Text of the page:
In the struggle to preserve Indigenous languages, community radio stations have emerged as a key tool to help mother tongues that were crushed under the weight of colonialism flourish once again.
What was once forbidden and punished by the Canadian government — the speaking of one’s own language — can be heard with a turn of the dial.
Many radio stations in Indigenous communities feature a sprinkling of language lessons, but two in particular are making it their programming mandate to heavily push out language content.
The Nuxalk Radio station, in British Columbia’s beautiful Bella Coola valley, has become a model of sorts, delivering language programming that aims to uplift and empower the Nuxalkmc, that count 893 members living in Bella Coola.
The station was launched amid the Idle No More movement, when a group of people came together to figure out how Nuxalk could participate in the resistance, and their plan homed in on saving their language. They had only 11 elder speakers left at that time, and four years later, there are four fluent first-language speakers.
The radio station dedicates almost half of its airtime to language learning. The hosts are taught by a fluent speaker on how to speak Nuxalk, and then share what they’ve learned on-air. Programming includes basic word and definition, and there’s a daily lesson with the alphabet.
“Nuxalk language is really challenging to pronounce,” says Banchi Hanuse, the station’s manager. “There’s a lot of glottal throat sounds so learning the alphabet is almost like step one.”
They use First Voices, a web-based Indigenous language tool administered by the First Peoples Cultural Council, which assists in the documentation and education of Indigenous languages, and hosts 47 languages in B.C. All the hosts play audio or look up a word from First Voices, says Hanuse. Nuxalk Radio also airs archival language recordings, such as elders speaking with anthropologists, linguists, and ethnobotanists many years ago.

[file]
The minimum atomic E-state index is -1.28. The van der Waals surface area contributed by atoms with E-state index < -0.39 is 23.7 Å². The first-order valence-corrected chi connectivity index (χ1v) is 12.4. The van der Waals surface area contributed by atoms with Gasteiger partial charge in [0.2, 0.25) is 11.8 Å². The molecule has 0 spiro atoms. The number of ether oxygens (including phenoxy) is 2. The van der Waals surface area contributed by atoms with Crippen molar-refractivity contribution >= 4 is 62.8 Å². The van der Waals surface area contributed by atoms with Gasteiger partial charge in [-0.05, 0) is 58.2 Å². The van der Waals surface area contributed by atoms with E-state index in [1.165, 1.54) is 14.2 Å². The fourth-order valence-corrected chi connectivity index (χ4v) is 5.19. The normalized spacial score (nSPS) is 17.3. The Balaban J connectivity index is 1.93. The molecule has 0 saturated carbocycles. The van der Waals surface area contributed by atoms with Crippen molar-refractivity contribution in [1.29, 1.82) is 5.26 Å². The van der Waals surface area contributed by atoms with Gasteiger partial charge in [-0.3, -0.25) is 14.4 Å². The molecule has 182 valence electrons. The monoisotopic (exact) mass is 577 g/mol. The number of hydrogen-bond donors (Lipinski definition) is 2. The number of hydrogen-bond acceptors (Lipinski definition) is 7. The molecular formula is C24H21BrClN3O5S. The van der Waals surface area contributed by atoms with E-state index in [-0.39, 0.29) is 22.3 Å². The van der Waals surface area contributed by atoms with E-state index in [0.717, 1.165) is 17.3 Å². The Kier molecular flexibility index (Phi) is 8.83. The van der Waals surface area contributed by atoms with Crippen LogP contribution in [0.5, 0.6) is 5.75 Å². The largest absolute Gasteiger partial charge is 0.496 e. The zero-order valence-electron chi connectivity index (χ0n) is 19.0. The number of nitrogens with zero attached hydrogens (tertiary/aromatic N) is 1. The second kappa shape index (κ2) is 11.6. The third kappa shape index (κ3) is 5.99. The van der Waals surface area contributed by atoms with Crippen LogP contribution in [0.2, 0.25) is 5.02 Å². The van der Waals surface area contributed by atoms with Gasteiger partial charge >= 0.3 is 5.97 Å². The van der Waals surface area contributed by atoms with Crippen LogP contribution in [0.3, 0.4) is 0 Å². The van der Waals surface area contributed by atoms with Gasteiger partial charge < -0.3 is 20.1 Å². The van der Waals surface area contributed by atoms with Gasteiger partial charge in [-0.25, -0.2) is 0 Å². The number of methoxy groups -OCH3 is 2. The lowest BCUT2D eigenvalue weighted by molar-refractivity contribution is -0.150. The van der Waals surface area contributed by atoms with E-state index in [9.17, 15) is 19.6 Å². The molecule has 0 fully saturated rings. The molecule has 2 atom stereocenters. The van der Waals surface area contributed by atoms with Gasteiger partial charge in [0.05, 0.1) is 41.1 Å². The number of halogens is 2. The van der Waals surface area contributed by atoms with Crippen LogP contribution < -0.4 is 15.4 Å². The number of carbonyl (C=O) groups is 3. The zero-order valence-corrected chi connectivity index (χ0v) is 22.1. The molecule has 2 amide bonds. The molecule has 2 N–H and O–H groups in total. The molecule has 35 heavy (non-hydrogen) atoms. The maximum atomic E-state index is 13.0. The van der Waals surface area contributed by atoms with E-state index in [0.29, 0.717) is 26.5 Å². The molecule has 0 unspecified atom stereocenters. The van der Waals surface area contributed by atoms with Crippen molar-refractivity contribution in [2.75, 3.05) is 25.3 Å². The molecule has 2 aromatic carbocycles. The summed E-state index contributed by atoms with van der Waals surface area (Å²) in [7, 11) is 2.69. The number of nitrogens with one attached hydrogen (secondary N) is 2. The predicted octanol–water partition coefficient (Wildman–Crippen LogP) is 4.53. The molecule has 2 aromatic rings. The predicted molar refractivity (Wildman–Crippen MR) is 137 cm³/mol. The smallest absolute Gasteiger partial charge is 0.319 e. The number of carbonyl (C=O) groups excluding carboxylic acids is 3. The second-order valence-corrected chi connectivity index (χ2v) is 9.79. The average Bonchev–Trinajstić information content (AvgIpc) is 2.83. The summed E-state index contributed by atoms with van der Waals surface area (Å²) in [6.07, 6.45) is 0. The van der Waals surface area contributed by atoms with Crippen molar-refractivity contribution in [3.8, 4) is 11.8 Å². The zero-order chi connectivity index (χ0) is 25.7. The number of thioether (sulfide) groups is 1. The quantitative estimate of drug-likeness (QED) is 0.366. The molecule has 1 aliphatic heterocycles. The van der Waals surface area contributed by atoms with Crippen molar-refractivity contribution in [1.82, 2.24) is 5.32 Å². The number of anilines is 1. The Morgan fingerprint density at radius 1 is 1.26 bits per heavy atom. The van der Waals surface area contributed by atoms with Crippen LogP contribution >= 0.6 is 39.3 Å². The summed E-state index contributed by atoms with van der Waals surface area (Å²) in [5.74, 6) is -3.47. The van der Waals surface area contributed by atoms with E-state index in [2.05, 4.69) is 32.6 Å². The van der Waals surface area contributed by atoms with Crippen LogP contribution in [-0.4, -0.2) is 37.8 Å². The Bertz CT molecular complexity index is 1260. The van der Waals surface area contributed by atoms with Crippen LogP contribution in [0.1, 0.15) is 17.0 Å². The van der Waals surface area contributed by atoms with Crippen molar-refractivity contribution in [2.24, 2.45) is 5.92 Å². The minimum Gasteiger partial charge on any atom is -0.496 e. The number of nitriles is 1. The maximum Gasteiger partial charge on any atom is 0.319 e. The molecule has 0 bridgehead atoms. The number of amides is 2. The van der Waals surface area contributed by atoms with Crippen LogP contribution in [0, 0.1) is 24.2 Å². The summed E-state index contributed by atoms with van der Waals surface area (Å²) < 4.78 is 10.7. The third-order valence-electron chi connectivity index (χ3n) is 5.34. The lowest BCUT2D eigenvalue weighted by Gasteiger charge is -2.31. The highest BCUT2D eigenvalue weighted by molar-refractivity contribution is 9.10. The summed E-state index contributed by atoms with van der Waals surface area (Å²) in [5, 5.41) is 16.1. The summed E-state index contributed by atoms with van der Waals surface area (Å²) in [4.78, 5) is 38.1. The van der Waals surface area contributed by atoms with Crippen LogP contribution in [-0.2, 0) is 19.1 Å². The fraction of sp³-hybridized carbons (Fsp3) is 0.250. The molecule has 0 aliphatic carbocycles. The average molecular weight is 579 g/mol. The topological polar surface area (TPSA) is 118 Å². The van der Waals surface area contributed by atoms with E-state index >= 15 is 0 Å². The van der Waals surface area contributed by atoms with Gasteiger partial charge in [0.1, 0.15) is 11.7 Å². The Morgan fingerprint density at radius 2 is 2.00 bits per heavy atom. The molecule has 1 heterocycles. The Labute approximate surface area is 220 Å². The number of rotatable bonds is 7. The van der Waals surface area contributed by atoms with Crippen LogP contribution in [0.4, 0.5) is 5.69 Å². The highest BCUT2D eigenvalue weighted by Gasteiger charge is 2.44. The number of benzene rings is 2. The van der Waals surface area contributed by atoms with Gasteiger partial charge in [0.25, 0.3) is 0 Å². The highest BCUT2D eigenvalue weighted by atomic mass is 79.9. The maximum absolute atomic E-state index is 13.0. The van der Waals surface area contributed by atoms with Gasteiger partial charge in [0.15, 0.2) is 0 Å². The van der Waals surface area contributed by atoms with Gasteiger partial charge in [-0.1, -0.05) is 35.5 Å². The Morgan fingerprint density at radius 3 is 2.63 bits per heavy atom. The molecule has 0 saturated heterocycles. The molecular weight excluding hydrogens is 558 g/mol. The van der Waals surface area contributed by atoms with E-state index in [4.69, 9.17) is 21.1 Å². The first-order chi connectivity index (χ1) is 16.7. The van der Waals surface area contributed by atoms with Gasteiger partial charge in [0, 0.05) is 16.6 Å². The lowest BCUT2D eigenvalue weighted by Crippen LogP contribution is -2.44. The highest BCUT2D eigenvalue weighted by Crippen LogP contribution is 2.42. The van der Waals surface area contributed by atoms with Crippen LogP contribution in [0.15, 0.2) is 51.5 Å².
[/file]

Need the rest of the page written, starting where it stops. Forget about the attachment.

The hard work has begun to pay off in the community. Hanuse says that because of residential schools that removed children from Indigenous communities and forbade them from speaking their languages, there’s almost a subconscious shame in speaking one’s mother tongue. Hearing it on the radio has made the Nuxalk people more comfortable in speaking the language to each other.
“You do hear it a lot more, basically things like hello, thank you, good morning, you can hear people embracing it and introducing themselves in Nuxalk,” says Hanuse. “It’s a major psychological shift that’s happening in the community, as part of who we are again, proud of the language.”
In addition, they’ve passed along their knowledge of operating a language-focused radio station to other nations, helping the neighbouring Tsilhqot’in and Heiltsuk nations to get their radio stations started.
Read more: Vice News